{ The Mellon Dive: Part II }

Two months into this year (February to be exact), The Mellon Dive allowed me to begin to define my own positionality as a researcher and a scholar with interests that extend beyond my time here at Oberlin. Before writing that post, I did another one (Make It or Break It Week: The Mellon Chronicles) sharing all my anxiety and joy over the recently released Mellon Mays Undergraduate Research Fellowship decisions. Between these two posts, I became increasingly more comfortable with talking about what my research is, why it matters and all the wonderful places and spaces that I hope it will go.

For folks who have not had a chance to peep at the aforementioned (and because everyone needs a refresher here and there), fret none, I got you with a quick recap. My Mellon project is in the Sociology department and broadly focuses on elements of racial stratification in the urban education system. Specifically, primary focus is given to black student performance and the black achievement gap. The way that I have chosen to go about engaging in this conversation is to note how black students' academic performance is (dis)qualified, characterized, understood and rearticulated within scholarly and/or academic literature.

Doing this work well and responsibly requires me to both collect and critically read a variety of academic texts and articles that address my research question(s). Furthermore, I also have to nuance that work and arrive at my own informed, honest conclusions that I can take back to my communities and do something with. Sound like a tall order? Yep, your girl knows it too but this is what I want to do. Just to give you something to marinate on, the tentative title of one section of my project is "Unpacking Being Black AND Educated: What Society Says."

In having about four months (and a couple official days of my research program) to think, I am noticing that I have both personal and academic goals that I expect to accomplish from doing this work. Some goals can be crossed off at the end of the summer, while others are lifelong ambitions that I will always be working towards. It is great to have those. My research cohort and I have spent the past few days revisiting and talking about basically why did we sign up for this? What is there to be gained from doing this work in our respective disciplines? Beyond that, in what ways are we going to be impacted by this process? It is self-reflection left and right and I love it.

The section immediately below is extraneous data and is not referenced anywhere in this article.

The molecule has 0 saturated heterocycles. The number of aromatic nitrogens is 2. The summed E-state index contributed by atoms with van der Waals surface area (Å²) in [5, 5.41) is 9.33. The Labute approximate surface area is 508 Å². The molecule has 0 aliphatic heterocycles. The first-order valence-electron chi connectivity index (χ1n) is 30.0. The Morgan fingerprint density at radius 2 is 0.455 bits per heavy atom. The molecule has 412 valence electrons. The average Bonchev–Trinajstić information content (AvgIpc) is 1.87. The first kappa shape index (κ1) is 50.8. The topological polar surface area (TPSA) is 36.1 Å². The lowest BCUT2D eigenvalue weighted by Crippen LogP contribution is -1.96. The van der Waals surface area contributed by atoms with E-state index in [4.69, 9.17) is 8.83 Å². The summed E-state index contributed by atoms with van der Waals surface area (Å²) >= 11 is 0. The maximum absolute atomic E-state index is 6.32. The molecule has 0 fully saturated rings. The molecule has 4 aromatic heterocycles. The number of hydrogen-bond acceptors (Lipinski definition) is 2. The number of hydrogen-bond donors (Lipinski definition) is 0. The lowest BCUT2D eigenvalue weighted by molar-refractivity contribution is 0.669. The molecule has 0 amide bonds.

Divin' On In
Usually, I am really hesitant about jumping in head first but my Mellon research has had so much preliminary preparation that it has me securely screaming #YOLO (you only live once). Honestly, as scary as it is to take on all that I have written entire proposals and papers on and even told my wonderful advisor (s/o to Clovis White) that I could get done in the next two years, I am confident in doing it. I got this. I know it will not be easy--I would not have chosen to do it if it was going to be simple. So now it is a matter of identifying what needs to be done, how it can get done, who are the experts (aka members of my support team) who can help me and when and where I can do this work at my personal best. Get ready for the dive.

But Wait... I Wasn't Ready!
Early in my third semester I learned that it is indeed possible to actively seek both clarity and complication at the same time. What this means is that I can ask a question, seek only answers and find nothing but more questions. And guess what? Only coming up with more questions is not a waste of my time. It is probably just what I needed to do. One of my biggest fears about researching (and this project especially) is that I will come up with either a huge collection of what everyone else has said (and, consequently, have nothing else to offer) or I will have a ton of questions to ask but not even a road map to get to the answering of those questions. The line between both of those extremes is pretty thin for me but I acknowledge that, depending on my own position in doing my research, my end product can vary. In reality, there will be things I can answer and others that I can only question further. It will not be the end of the world, so back to swimming I go.

Counterweighting the Anchors
Many of my professors and mentors have honestly told me that research can be a tedious, exhaustive and sometimes frustrating thing. It takes a lot to stay motivated and there will be times when I may or may not reach a point of satisfaction with where I am at in the research process. Admittedly, I do not exactly know how I am going to handle that. I am going to be reading a considerable amount of work that will give me concrete statistics, stories and "informed" opinions that demonstrate that black students just do not (and also argued cannot) perform on par with their white peers. My personal experience is inconsistent with that reality so how am I going to feel when I come across that literature over and over again?? Disheartened is the first thing I think of. However, I know it is imperative for me to counterweight the negatives with positives. I personally know tons of amazing folks who have counter narratives to characterizations of black underachievement being a natural and forever persistent thing. I have to both remember that and believe that. Still swimming strong.